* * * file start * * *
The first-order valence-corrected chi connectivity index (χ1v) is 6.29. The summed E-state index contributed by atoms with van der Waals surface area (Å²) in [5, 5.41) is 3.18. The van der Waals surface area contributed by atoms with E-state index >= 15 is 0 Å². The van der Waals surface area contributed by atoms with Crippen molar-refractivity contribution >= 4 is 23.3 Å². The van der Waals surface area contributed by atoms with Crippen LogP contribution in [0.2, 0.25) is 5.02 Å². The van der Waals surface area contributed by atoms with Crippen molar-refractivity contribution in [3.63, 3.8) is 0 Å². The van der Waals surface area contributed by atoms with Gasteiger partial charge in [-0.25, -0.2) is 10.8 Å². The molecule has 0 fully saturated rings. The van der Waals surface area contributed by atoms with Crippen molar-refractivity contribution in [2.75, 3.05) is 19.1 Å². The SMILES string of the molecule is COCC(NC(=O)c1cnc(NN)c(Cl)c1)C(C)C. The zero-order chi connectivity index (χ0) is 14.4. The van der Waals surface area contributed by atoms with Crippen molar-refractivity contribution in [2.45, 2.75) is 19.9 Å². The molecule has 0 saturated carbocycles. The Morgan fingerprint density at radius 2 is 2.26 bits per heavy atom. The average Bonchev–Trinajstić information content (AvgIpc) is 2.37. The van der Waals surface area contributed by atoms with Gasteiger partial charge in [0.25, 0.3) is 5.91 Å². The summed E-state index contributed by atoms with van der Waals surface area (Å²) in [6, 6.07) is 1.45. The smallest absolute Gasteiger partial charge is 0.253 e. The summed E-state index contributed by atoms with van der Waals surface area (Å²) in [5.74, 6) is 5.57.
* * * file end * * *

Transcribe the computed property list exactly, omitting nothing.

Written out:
The first-order valence-corrected chi connectivity index (χ1v) is 6.29. The summed E-state index contributed by atoms with van der Waals surface area (Å²) in [5, 5.41) is 3.18. The van der Waals surface area contributed by atoms with E-state index >= 15 is 0 Å². The van der Waals surface area contributed by atoms with Crippen molar-refractivity contribution >= 4 is 23.3 Å². The van der Waals surface area contributed by atoms with Crippen LogP contribution in [0.2, 0.25) is 5.02 Å². The van der Waals surface area contributed by atoms with Crippen molar-refractivity contribution in [3.63, 3.8) is 0 Å². The van der Waals surface area contributed by atoms with Gasteiger partial charge in [-0.25, -0.2) is 10.8 Å². The molecule has 0 fully saturated rings. The van der Waals surface area contributed by atoms with Crippen molar-refractivity contribution in [2.75, 3.05) is 19.1 Å². The SMILES string of the molecule is COCC(NC(=O)c1cnc(NN)c(Cl)c1)C(C)C. The zero-order chi connectivity index (χ0) is 14.4. The van der Waals surface area contributed by atoms with Crippen molar-refractivity contribution in [2.45, 2.75) is 19.9 Å². The molecule has 0 saturated carbocycles. The Morgan fingerprint density at radius 2 is 2.26 bits per heavy atom. The average Bonchev–Trinajstić information content (AvgIpc) is 2.37. The van der Waals surface area contributed by atoms with Gasteiger partial charge in [0.25, 0.3) is 5.91 Å². The summed E-state index contributed by atoms with van der Waals surface area (Å²) in [6, 6.07) is 1.45. The smallest absolute Gasteiger partial charge is 0.253 e. The summed E-state index contributed by atoms with van der Waals surface area (Å²) in [5.74, 6) is 5.57.